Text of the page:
perm filename WIRES.M[1,VDS]1 blob sn#133322 filedate 1974-11-26 generic text, type C, neo UTF8
C00001 00001
C00018 ENDMK

1	Pot +Voltage Common (+10 vdc max)
2	Ground common
3	Pot -Voltage Common (-10 vdc max)
4	Ground
5	CC Reset (momentary gnd. to disable arm)
6	Ground
7	CC Set (momentary gnd. to enable arm)
8	Gnd
9	Pot #1 Wiper-output 
10	Tach. #1 output
11	CC Motor #1 (+-10 v range)
12	CC Brake #1 (gnd. to enable)
13	spare
14	spare
15	P2 wiper
16	Tach 2
17	CC Motor #2
18	CC Brake #2
19	spare
20	spare
21	P3 wiper
22	T3
23	CC M3
24	CC B3
25	spare
26	spare
27	P4- wiper A
28	T4
29	P4- wiper B
30	CC M4
31	CC B4
32	Spare
33	P5 wiper
34	T5
35	CC M5
36	CC B5
37	spare
38	spare
39	P6- wiper A
40	T6- 
41	P6-wiper B
42	CC M6
43	CC B6
44	spare
45	P7 
46	T7
47	CC M7
48	spare
49	CC M7-hammer mode
50	Overtemp sig.(high =hot)


	First a few words on the system setup. 

	The arm package consists  of three units, the arm,  the power
supply, and the  manual controller.  The manual controller plugs into
the power supply, and the arm  connects to the power supply thru  the
50 conductor 3M flat cable provided.  One end plugs into the arm, the
other into  the ARM connector on the power supply.  As one end of the
cable is polarized, it is not possible to plug it in wrong-so long as
you dont try to force things.   The best way is to lead the cable out
of the power supply underneath the  carrying handle.  This acts as  a
strain relief should the cable recieve an unintentional pull.  

	The manual controller permits computerless remote movement of
individual joints of the arm.  It also selects the operating mode.  

	There are 5 brake switches on this control.  They control the
brakes on joints 1 thru  5.  (joint 6  and the hand have no  brakes).
Joint numbering  starts at the  base (#1) and  works out to  the hand
(#7).  These switches absolutely  turn their proper brake  off.  They
AND to  turn  their proper  brake  on.   The  arm can  be  physically
positioned  using  only  the  brake  switches  (MODE  switch  in  any
position, including OFF is OK).  Just turn a joint brake off and move
that joint with your hands. 

	The MODE  switch selects the  function.   OFF means only  the
brake switches function  (Both OFF positions are the same).  COMPUTER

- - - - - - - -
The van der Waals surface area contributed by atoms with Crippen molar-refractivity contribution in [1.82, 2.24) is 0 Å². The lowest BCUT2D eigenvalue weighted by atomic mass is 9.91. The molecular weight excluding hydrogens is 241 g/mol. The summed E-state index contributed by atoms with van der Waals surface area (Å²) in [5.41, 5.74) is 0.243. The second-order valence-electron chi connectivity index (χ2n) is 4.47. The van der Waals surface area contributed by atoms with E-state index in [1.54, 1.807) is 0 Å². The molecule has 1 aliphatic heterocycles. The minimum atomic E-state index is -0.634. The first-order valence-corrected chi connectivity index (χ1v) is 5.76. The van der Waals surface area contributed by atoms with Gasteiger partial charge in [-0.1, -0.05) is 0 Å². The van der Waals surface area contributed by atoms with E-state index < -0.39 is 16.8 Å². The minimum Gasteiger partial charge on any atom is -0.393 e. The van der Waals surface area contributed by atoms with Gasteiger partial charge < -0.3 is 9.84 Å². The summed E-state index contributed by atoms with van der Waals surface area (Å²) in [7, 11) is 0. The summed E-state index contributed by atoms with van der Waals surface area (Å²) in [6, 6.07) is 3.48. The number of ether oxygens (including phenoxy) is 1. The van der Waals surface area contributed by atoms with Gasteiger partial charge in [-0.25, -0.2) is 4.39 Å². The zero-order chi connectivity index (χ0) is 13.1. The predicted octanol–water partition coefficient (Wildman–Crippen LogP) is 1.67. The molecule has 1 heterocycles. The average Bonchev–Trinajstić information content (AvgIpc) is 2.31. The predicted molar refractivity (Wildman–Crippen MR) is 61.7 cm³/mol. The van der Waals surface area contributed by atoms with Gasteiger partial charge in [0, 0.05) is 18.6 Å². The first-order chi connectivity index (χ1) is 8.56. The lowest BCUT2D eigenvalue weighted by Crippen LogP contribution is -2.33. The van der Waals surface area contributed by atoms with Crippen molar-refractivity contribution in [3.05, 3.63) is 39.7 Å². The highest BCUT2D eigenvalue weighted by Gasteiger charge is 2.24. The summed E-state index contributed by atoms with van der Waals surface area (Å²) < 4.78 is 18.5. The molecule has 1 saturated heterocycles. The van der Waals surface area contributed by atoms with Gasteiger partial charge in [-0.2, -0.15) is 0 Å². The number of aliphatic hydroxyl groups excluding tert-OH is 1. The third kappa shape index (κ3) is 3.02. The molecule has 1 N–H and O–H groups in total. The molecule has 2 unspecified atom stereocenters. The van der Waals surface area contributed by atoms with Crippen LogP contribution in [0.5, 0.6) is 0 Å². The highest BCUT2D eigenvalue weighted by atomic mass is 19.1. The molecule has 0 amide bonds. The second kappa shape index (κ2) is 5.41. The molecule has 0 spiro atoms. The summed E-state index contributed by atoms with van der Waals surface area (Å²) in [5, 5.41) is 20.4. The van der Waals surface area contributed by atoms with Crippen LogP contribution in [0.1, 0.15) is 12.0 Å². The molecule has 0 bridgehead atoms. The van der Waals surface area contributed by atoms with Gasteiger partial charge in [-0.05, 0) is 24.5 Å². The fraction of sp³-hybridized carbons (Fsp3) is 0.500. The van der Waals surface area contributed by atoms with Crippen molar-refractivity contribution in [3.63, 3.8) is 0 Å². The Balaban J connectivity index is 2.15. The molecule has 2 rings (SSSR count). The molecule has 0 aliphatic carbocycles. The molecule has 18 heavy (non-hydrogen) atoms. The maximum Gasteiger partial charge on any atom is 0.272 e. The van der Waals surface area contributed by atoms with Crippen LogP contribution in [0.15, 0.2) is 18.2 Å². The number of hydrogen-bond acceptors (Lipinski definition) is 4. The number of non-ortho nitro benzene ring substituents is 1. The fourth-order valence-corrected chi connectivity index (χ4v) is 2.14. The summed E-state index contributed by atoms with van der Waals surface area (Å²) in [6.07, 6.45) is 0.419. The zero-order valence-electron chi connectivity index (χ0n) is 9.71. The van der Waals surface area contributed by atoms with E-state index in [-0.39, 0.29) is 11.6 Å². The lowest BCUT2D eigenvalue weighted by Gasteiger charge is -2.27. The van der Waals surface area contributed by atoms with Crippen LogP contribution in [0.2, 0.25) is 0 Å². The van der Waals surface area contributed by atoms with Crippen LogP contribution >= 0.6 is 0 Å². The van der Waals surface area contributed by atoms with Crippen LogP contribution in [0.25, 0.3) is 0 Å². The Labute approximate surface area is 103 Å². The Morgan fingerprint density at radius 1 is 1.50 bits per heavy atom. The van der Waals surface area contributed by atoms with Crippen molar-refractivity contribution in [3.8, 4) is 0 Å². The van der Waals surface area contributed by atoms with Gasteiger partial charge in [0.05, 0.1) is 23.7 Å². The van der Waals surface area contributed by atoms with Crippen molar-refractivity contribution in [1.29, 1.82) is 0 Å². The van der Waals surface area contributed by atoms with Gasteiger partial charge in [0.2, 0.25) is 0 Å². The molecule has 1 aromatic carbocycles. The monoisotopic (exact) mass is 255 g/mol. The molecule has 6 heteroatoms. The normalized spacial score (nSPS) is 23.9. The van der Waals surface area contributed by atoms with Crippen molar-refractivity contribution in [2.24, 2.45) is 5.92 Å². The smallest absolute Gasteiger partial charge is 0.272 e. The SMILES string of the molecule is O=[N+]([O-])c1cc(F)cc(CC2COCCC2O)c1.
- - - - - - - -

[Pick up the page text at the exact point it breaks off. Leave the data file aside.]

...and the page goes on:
means that  the computer  controls the  ARM.   The numbered  and HAND
positions refer to the manual control mode where turning the VEL knob
+  and - makes the selected joint move +  or -.  Turning the VEL knob
does two things.  It first turns off the selected  joint brake and at
the same time commands a  joint velocity.  This commanded velocity is
proportional to the knob displacement, but also dependent on  gravity
and load torques on the particular joint.  To properly use this mode,
keep the  brake switches in ON position, as  their off position is an
absolute OFF. 

	There are  two more  buttons  on this  controller.   The  RED
button is the  stop button when operating in COMPUTER  mode.  Pushing
it  momentarily will disable the  arm.  This means  the arm will stop
where it is and the brakes will turn on.  To re-  enable the arm, see
the section  under computer control.  The  BLACK button is the impact
mode on the hand.   Pushing this button  WHILE turning the VEL  knob,
with HAND mode selected will cause the hand to see a rectangualr wave
drive   signal  whose  duty   cycle  is  proportional   to  VEL  knob
displacement.  This will either cause the hand to tighten its grip on
an  object,  or else  release  its  grip.    CAUTION- use  this  mode
sparingly,  as it heats the motor up  and also causes more rapid hand
screw wear.  

	Some observations on the manual operation of the  arm.  Under
manual control,  the maximum speeds of  the arm are  much slower than
the  maximums  under  computer  control.    In  addition,   the  joint
strengths are slightly reduced.  Do not hold a joint against its stop
too  long.  If  no motion  is taking place,  let the VEL  knob center
itself.   This reduces motor  heating.   The power  supply has  motor
temperature  sensors in  it.   If you  do keep  a joint  on too  long,
especially  at high current levels, the  overtemp sensor will disable
the arm until the motor cools a bit.  The hot joint will be indicated
by its  correspondingly numbered LED on  the power supply.   DONT run
the arm into its stops too  frequently.  The arm stops are  primarily
to keep the joints from winding up.  Properly operated the arm should
never run  into its stops.   Just like with a  person- its painful to